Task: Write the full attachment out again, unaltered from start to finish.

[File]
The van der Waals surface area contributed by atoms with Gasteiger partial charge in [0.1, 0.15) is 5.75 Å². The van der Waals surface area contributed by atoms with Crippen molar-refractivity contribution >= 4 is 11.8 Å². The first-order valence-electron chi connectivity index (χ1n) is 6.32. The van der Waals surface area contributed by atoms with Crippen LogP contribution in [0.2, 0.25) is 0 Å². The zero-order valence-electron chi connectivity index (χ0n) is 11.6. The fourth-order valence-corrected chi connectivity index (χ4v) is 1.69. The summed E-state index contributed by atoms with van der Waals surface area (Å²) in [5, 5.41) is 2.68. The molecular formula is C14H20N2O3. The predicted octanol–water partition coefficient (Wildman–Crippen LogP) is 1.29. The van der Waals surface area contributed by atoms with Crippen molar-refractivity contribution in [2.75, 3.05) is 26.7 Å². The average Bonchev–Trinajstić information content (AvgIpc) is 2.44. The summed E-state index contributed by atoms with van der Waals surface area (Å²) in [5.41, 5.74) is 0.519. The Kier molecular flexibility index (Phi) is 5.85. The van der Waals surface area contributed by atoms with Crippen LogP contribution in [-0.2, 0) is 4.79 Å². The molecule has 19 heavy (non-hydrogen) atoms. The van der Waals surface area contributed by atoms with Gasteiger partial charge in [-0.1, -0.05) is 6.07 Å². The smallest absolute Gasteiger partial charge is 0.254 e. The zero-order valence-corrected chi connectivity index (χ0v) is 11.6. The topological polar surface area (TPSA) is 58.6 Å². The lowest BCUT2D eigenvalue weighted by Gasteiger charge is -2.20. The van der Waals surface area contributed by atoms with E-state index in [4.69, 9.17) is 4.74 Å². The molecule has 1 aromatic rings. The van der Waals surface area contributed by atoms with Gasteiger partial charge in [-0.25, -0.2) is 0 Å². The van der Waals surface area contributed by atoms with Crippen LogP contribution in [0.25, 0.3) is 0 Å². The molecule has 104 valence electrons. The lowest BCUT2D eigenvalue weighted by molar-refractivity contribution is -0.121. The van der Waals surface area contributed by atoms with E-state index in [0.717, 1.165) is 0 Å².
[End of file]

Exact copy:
The van der Waals surface area contributed by atoms with Gasteiger partial charge in [0.1, 0.15) is 5.75 Å². The van der Waals surface area contributed by atoms with Crippen molar-refractivity contribution >= 4 is 11.8 Å². The first-order valence-electron chi connectivity index (χ1n) is 6.32. The van der Waals surface area contributed by atoms with Crippen LogP contribution in [0.2, 0.25) is 0 Å². The zero-order valence-electron chi connectivity index (χ0n) is 11.6. The fourth-order valence-corrected chi connectivity index (χ4v) is 1.69. The summed E-state index contributed by atoms with van der Waals surface area (Å²) in [5, 5.41) is 2.68. The molecular formula is C14H20N2O3. The predicted octanol–water partition coefficient (Wildman–Crippen LogP) is 1.29. The van der Waals surface area contributed by atoms with Crippen molar-refractivity contribution in [2.75, 3.05) is 26.7 Å². The average Bonchev–Trinajstić information content (AvgIpc) is 2.44. The summed E-state index contributed by atoms with van der Waals surface area (Å²) in [5.41, 5.74) is 0.519. The Kier molecular flexibility index (Phi) is 5.85. The van der Waals surface area contributed by atoms with Crippen LogP contribution in [-0.2, 0) is 4.79 Å². The molecule has 19 heavy (non-hydrogen) atoms. The van der Waals surface area contributed by atoms with Gasteiger partial charge in [-0.1, -0.05) is 6.07 Å². The smallest absolute Gasteiger partial charge is 0.254 e. The zero-order valence-corrected chi connectivity index (χ0v) is 11.6. The topological polar surface area (TPSA) is 58.6 Å². The lowest BCUT2D eigenvalue weighted by Gasteiger charge is -2.20. The van der Waals surface area contributed by atoms with E-state index in [4.69, 9.17) is 4.74 Å². The molecule has 1 aromatic rings. The van der Waals surface area contributed by atoms with Gasteiger partial charge in [-0.25, -0.2) is 0 Å². The van der Waals surface area contributed by atoms with Crippen LogP contribution in [0.25, 0.3) is 0 Å². The molecule has 104 valence electrons. The lowest BCUT2D eigenvalue weighted by molar-refractivity contribution is -0.121. The van der Waals surface area contributed by atoms with E-state index in [0.717, 1.165) is 0 Å².